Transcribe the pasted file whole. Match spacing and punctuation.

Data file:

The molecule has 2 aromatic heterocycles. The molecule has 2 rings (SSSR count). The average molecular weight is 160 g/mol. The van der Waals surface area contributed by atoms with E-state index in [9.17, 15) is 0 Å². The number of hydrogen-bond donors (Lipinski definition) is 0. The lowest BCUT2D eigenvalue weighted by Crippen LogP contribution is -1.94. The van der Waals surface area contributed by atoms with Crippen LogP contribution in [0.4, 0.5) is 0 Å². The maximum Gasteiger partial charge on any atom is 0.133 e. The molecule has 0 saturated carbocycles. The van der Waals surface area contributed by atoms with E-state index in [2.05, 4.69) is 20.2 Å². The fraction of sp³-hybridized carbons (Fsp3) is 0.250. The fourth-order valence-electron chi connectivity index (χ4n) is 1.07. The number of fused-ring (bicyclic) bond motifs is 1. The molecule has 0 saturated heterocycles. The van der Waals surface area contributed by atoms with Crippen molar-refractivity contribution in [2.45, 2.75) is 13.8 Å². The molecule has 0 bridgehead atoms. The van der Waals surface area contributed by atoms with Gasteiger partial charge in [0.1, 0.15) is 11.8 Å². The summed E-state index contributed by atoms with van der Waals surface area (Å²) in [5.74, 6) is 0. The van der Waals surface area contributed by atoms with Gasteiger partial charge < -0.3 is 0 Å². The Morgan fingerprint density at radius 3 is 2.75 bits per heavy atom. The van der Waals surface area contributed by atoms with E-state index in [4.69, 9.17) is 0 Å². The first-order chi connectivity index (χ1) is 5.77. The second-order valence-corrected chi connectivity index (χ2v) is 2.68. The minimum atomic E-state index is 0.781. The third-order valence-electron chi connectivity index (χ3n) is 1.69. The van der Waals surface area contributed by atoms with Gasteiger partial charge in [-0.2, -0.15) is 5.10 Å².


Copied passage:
The molecule has 2 aromatic heterocycles. The molecule has 2 rings (SSSR count). The average molecular weight is 160 g/mol. The van der Waals surface area contributed by atoms with E-state index in [9.17, 15) is 0 Å². The number of hydrogen-bond donors (Lipinski definition) is 0. The lowest BCUT2D eigenvalue weighted by Crippen LogP contribution is -1.94. The van der Waals surface area contributed by atoms with Crippen LogP contribution in [0.4, 0.5) is 0 Å². The maximum Gasteiger partial charge on any atom is 0.133 e. The molecule has 0 saturated carbocycles. The van der Waals surface area contributed by atoms with E-state index in [2.05, 4.69) is 20.2 Å². The fraction of sp³-hybridized carbons (Fsp3) is 0.250. The fourth-order valence-electron chi connectivity index (χ4n) is 1.07. The number of fused-ring (bicyclic) bond motifs is 1. The molecule has 0 saturated heterocycles. The van der Waals surface area contributed by atoms with Crippen molar-refractivity contribution in [2.45, 2.75) is 13.8 Å². The molecule has 0 bridgehead atoms. The van der Waals surface area contributed by atoms with Gasteiger partial charge in [0.1, 0.15) is 11.8 Å². The summed E-state index contributed by atoms with van der Waals surface area (Å²) in [5.74, 6) is 0. The van der Waals surface area contributed by atoms with Gasteiger partial charge < -0.3 is 0 Å². The Morgan fingerprint density at radius 3 is 2.75 bits per heavy atom. The van der Waals surface area contributed by atoms with E-state index in [4.69, 9.17) is 0 Å². The first-order chi connectivity index (χ1) is 5.77. The second-order valence-corrected chi connectivity index (χ2v) is 2.68. The minimum atomic E-state index is 0.781. The third-order valence-electron chi connectivity index (χ3n) is 1.69. The van der Waals surface area contributed by atoms with Gasteiger partial charge in [-0.2, -0.15) is 5.10 Å².